We can see the gate charging current going to zero around the time the diode reverse current shoots. Interesting. This shot was with a very short ON pulse (motor is even stopped); with higher load the gate current will not only go down to zero but will also reverse!
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### Re: Controller builders: a gem about shoot through protectio

Njay wrote:I've re-measured, now placing my ground probe on the MOSFET's source. I put the second probe before the gate resistor so I could see the gate current, displayed the difference and voila, a rare real world scope shot of a MOSFET charging and discharging:

We can see the gate charging current going to zero around the time the diode reverse current shoots. Interesting. This shot was with a very short ON pulse (motor is even stopped); with higher load the gate current will not only go down to zero but will also reverse!

Cool what kind of scope you using? What are you using for mesuring amps? Just the voltage drop of the gate resistor?
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### Re: Controller builders: a gem about shoot through protectio

Njay wrote:I've re-measured, now placing my ground probe on the MOSFET's source. I put the second probe before the gate resistor so I could see the gate current, displayed the difference and voila, a rare real world scope shot of a MOSFET charging and discharging:

We can see the gate charging current going to zero around the time the diode reverse current shoots. Interesting. This shot was with a very short ON pulse (motor is even stopped); with higher load the gate current will not only go down to zero but will also reverse!

That looks much better. Amazing how ground isn't ground when it's just a few inches away.

Nice clear clean picture of the miller plateau and associated ringing through the trans-conductance period.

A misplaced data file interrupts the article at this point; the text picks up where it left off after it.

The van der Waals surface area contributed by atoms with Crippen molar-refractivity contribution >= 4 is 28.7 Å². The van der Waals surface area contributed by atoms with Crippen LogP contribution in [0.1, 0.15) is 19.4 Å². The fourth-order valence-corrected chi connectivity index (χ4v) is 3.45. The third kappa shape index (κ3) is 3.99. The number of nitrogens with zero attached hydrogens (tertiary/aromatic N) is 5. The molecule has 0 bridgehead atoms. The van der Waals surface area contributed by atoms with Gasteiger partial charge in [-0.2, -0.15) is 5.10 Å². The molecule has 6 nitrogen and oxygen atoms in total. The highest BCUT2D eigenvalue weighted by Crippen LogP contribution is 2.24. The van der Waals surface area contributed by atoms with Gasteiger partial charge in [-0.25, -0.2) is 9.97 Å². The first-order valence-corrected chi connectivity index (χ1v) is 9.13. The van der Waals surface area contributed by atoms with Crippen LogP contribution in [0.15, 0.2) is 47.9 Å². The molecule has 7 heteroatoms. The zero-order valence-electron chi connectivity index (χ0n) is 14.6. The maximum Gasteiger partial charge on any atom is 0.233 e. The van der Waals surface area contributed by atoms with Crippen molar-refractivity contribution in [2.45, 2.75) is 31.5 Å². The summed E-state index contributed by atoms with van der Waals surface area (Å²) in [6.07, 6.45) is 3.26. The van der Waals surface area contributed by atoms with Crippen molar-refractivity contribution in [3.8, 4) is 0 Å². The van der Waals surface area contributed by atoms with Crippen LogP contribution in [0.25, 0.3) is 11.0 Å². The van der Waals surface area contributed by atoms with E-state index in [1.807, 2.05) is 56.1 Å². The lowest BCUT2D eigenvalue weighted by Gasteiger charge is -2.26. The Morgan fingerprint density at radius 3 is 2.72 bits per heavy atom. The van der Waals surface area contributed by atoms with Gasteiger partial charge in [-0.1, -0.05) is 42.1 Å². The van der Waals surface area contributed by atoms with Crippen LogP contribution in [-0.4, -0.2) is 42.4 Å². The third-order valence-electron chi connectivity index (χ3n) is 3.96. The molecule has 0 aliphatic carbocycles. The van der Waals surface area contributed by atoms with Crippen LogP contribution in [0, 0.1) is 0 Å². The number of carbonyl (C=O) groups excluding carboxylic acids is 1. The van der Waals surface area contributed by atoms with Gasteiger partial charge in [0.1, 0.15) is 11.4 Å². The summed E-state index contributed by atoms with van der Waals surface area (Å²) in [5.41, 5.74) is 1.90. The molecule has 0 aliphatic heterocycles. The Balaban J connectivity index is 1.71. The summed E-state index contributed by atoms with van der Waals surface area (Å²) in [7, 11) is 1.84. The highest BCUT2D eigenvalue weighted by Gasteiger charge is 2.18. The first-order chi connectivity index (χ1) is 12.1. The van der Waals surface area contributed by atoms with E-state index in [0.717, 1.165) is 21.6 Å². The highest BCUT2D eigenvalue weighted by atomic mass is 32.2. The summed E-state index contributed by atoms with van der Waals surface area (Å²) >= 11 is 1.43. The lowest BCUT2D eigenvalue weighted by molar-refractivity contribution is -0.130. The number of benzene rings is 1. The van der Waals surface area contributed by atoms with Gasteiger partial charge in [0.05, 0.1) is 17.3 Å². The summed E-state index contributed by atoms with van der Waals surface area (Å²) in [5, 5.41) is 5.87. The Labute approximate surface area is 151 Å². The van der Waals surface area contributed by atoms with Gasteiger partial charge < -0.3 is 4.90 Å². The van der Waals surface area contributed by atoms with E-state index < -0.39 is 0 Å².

If you don't mind, since you've got a good capture method setup, try removing the gate drive resistor (or decreasing it to 0.5ohm so you can still use it as a current indicator), and re-run the test. Then try switching it to something huge like a few hundred ohm's and re-run the test.
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### Re: Controller builders: a gem about shoot through protectio

It's just a 2 channel 50MHz Rigol, Arlo. I need to get a 4 channel scope. And for the current measurement yes, just take the voltage (relative to the MOSFET's source) on both sides of the gate resistor, subtract them and divide by the resistor's value (10 Ohm in my case). It's plain and simple Ohm's Law.

Sure Luke, I'll do a few more tests and post more scope pics. The effect is more pronounced because there's a shunt to ground at the MOSFET's source, but there are also inductive effects (later might publish some scope images about that too). There's actually another MOSFET paralleled with this one each having 10 Ohm gate resistors going to the driver through another, single 10 Ohm resistor. I'll isolate the test to just one MOSFET and measure with another 2 gate resistor values. Once again, I now realize another error I did that is probably the cause for the deeper first ringing on the gate current: my driver is "grounded" at the system ground and not at the MOSFET source. So when current goes up, it causes a voltage drop on the current measure shunt resistor, and that "counter acts" the gate charging because the gate will go up by as much as the shunt voltage drop. Got to redesign all this, but it's very good learning . I now realize the real advantage of having the drivers input interface through optocouplers; this way we can "ground" the driver circuit on the MOSFET's source. The diode reverse current is starting to have less influence on what I'm measuring!